Alexandra Tennant: One big happy family

Previous: Philip Tennant: Wrath of the Gods

Arrival at Ipswich – Who will think of the children? – Appropriate attire for a lady – The Rifle Club Reborn – Mother, what big teeth you have – Two ladies – An old acquaintance – Return to the scene of the crime

From Alexandra L. Tennant, on board airship Lady I, Moored
at Kodok, Date ______

To whom it may concern

The airship Lady I is about to set out for a location in the
Sudanese desert, coordinates attached. On board: Philip Tennant
(captain), Alexandra Tennant, Carl Tennant, Fatin Tennant,
Raage Tennant, James T. Riley, One guide, unnamed by request.

One month ago, an organisation named, as far as we know,
Prometheus, led by a Mr. Nicholas Slate (believed to be an alias),
kidnapped, or convinced to join him, a number of scientists from
the Jules Verne restaurant. Information has reached us that
these scientists are being held at the abandoned camp site of
the Hammond expedition of one year ago. They are being forced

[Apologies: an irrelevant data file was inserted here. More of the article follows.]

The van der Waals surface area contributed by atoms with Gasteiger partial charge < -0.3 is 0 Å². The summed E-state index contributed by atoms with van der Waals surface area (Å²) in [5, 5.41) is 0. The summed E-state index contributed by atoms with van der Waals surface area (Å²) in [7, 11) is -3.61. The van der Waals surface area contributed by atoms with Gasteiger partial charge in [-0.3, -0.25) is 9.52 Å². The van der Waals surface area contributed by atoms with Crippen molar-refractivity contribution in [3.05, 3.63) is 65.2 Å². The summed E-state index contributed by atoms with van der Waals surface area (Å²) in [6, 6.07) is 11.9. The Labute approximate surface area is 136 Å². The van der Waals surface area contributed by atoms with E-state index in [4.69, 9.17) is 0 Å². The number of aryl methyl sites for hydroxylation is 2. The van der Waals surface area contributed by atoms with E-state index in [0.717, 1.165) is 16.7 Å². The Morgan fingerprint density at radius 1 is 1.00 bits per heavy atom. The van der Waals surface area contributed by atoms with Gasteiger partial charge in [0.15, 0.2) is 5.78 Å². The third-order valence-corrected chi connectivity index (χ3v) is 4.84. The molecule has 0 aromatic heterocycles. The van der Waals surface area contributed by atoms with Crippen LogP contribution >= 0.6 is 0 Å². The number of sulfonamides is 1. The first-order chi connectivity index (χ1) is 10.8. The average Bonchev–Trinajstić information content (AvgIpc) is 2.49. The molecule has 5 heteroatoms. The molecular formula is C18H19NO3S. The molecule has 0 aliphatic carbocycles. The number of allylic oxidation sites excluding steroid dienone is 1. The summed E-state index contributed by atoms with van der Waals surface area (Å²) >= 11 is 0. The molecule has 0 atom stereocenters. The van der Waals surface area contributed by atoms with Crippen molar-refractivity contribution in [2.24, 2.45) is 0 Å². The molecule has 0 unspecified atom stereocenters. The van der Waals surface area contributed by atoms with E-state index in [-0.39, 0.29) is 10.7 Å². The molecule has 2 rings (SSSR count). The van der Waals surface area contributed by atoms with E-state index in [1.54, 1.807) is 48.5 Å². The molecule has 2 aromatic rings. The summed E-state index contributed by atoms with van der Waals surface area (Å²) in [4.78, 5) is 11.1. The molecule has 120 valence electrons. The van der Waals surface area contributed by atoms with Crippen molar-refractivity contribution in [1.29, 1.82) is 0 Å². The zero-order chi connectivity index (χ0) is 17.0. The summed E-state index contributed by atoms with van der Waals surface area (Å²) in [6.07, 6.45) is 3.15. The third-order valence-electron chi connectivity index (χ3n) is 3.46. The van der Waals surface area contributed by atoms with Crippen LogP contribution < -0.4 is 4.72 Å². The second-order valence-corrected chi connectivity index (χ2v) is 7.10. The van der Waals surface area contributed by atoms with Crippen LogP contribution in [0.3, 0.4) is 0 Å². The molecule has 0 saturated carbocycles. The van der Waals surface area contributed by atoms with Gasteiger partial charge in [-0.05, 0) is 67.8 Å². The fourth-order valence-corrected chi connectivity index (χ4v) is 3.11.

to lend their aid to experiments of a disturbing nature, that
could potentially affect the lives of all of Humanity.

Prometheus is a dangerous organisation. They will stop at
nothing to keep their operations secret. Their influence on
local government cannot be determined, which prevents us from
contacting the authorities. We have no other choice but to
investigate the situation ourselves.

If the Airship Lady I does not return to Ipswich in three
months’ time, or no message is heard of her or her crew, you
must assume the worst, and proceed with all possible caution
to the site indicated on the map.

— Alexandra Tennant, Last message from Airship Lady I.

I was sitting at my table on board Lady I, writing my journal, when Margaret stirred in bed and woke up. I put down my pencil.

“Morning Margaret. Sleep well? You were out like a light when we came back from the Eiffel Tower. Must be the healthy air in the upper atmosphere. You were moving about quite a bit. Bad dreams perhaps?”

Margaret gave me a long look, then chuckled.

“Do you think I was born yesterday, young Miss Tennant?” Margaret stuck her feet out of bed. “Sweet of you to try, though. Bah! I wish I could just keep quiet about what happened. They’re most likely going to try marrying me off to Dr. Schmidt again. Deep joy.”


Margaret got out of bed and started rummaging in her suitcase for a dress. “When Gerald died, they sent me to him to make sure I wasn’t going to take an axe to my Biology class or something. Spent more Fridays talking about my father than any sane person should.”